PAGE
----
This year will be Mark’s 23rd year with SSCS Global IT Services. Beginning in sales, he was promoted to Vice President, Sales & Marketing, now responsible for all global sales activities, brand recognition, inbound/outbound marketing and primary messaging. In his previous employment in management with Ritz Carlton, Mark was highly influenced by their industry-leading customer service program, as influenced by the standards of the Malcolm Baldridge quality awards.

In his spare time, Mark is engaged is numerous activities with his daughter, plays the bass guitar and is a vocalist with a band and his church choir.

By Mark Havens, VP, Sales & Marketing, SSCS

Assuming you’ve already read Gartner’s report that 71% of the largest companies are now using independent (aka Third-Party Maintenance) support to effectively control OpEx, you may not have heard or read (from the same Gartner publication) that:

“70% of F100 companies purchased secondary hardware in 2016 | 57% of F500 companies purchased secondary hardware in 2016”

Gartner [ID G00327730]

As the research suggests, secondary hardware is a viable method of staving off an expensive OEM-driven tech refresh and controlling CapEx. We agree. In addition, the introduction of secondary hardware as an option, along with independent hardware support, is an incredible way of building negotiation leverage with your OEM. Building leverage is key to great negotiation.

Although these trends are headed in the right direction, in our opinion, there’s an element of the purchase process that seems as though part of the boat has been missed. There are still many companies that treat the hardware purchase (CapEx) independently of the hardware support purchase (OpEx). This is really quite odd to us! And it’s odd because you’re likely paying far more than is necessary.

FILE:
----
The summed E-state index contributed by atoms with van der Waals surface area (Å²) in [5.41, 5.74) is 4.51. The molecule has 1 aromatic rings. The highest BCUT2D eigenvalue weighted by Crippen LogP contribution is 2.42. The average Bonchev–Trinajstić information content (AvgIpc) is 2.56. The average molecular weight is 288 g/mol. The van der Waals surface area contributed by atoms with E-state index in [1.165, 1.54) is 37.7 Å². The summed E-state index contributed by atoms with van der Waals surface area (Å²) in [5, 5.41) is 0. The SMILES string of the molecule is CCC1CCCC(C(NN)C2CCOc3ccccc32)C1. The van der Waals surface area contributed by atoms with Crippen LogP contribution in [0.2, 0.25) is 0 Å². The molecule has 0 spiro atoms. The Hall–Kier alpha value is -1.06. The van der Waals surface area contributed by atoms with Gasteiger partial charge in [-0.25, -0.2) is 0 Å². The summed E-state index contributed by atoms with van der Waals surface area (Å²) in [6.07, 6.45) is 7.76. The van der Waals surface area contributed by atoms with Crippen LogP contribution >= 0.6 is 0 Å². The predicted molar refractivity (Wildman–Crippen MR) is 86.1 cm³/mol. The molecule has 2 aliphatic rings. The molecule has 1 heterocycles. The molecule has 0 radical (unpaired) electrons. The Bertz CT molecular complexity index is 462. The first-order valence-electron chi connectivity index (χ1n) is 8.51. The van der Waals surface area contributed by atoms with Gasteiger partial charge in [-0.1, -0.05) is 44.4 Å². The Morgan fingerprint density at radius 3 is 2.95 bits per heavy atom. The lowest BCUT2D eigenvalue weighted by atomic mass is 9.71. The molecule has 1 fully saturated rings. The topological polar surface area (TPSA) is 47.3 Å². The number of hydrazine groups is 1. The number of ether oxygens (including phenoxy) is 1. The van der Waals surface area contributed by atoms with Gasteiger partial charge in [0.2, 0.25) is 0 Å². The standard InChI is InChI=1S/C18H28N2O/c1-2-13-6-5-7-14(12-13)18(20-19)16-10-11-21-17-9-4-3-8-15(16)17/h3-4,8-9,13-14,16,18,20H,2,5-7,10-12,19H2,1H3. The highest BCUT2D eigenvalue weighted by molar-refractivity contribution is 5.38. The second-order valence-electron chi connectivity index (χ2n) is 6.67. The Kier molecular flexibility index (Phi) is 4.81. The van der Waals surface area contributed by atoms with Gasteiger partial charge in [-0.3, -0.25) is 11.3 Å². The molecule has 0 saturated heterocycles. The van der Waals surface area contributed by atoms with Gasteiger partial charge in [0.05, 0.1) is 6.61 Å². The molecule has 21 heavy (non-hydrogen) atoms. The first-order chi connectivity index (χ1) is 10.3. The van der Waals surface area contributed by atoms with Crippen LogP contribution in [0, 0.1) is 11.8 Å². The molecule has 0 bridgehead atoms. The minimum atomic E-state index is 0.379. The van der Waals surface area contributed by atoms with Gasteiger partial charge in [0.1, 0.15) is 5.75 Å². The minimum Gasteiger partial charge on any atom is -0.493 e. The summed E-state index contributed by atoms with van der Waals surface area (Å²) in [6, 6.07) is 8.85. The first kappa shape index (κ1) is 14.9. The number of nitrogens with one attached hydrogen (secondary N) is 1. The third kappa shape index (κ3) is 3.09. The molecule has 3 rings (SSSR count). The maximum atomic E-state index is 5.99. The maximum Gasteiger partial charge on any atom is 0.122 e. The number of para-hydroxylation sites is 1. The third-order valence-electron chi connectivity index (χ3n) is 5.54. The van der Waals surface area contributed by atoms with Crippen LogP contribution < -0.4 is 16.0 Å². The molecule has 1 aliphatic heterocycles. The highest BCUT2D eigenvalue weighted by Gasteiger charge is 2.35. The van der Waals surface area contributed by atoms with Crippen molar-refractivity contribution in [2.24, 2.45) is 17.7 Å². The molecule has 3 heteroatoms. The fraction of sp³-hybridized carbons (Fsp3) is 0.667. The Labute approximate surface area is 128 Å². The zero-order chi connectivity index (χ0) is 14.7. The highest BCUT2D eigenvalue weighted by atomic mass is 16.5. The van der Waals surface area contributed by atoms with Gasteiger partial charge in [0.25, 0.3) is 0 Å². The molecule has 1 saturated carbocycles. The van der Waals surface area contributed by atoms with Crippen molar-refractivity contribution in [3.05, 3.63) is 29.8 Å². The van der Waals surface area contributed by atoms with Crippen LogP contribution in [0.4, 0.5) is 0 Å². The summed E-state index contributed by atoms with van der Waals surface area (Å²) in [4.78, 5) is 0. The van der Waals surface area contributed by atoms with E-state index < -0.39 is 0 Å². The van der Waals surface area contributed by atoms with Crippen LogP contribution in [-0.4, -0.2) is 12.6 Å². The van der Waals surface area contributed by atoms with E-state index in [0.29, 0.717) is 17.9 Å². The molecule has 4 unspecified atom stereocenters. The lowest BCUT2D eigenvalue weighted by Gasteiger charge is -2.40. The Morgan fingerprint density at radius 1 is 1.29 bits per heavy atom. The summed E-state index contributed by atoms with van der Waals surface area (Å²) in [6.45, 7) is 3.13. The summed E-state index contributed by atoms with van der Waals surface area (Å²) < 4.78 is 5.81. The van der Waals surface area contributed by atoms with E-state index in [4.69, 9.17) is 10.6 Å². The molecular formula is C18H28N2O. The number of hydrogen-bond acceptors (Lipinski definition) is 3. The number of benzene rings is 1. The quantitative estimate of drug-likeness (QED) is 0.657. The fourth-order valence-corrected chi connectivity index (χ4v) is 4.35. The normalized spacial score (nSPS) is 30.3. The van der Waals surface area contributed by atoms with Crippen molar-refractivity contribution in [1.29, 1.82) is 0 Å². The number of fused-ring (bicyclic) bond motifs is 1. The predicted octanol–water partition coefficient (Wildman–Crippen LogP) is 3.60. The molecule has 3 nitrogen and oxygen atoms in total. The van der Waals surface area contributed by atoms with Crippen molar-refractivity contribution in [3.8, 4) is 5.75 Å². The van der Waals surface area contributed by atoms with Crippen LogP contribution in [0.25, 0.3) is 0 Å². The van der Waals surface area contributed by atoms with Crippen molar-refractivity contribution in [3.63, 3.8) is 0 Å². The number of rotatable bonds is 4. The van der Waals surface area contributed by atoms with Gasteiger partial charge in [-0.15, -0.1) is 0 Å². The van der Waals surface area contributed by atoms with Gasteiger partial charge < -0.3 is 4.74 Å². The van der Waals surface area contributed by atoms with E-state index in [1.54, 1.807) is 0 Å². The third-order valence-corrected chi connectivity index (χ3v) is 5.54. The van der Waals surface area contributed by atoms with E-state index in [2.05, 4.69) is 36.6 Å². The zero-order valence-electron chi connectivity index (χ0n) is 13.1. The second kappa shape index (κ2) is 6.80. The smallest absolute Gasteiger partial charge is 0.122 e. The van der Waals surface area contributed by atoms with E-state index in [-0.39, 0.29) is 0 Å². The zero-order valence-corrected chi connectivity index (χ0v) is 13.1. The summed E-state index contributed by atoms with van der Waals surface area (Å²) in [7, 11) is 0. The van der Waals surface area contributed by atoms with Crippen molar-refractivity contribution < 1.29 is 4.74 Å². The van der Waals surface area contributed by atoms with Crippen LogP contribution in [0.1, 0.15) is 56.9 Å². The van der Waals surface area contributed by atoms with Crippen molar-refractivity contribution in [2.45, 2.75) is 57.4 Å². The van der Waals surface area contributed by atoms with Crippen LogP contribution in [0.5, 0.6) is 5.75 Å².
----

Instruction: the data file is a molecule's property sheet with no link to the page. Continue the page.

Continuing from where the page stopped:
When working with the OEM, don’t you insist on a “bundled” program when purchasing new hardware? Why not also do this for secondary hardware? It is our experience that if you are going to choose secondary hardware, that you should always insist that it be done as a “bundled” package to get the best pricing.

While there are hundreds of hardware resellers out there in a very commoditized industry, few of them also offer hardware maintenance, directly. Additionally, the reseller has built an infrastructure to support hardware sales – not an infrastructure carefully designed to offer mission-critical maintenance, rooted in service quality.

Instead of seeking out the hardware reseller for your bundled purchase, we believe you should bring your requirements to the “pure-play TPMs (Third-Party Maintainers).” Almost all hardware maintainers are already buying back-up parts from these resellers and have incredible negotiating leverage to get the best hardware pricing. Ask the TPM to be accountable for a bundled purchase and get ready to be amazed by the savings.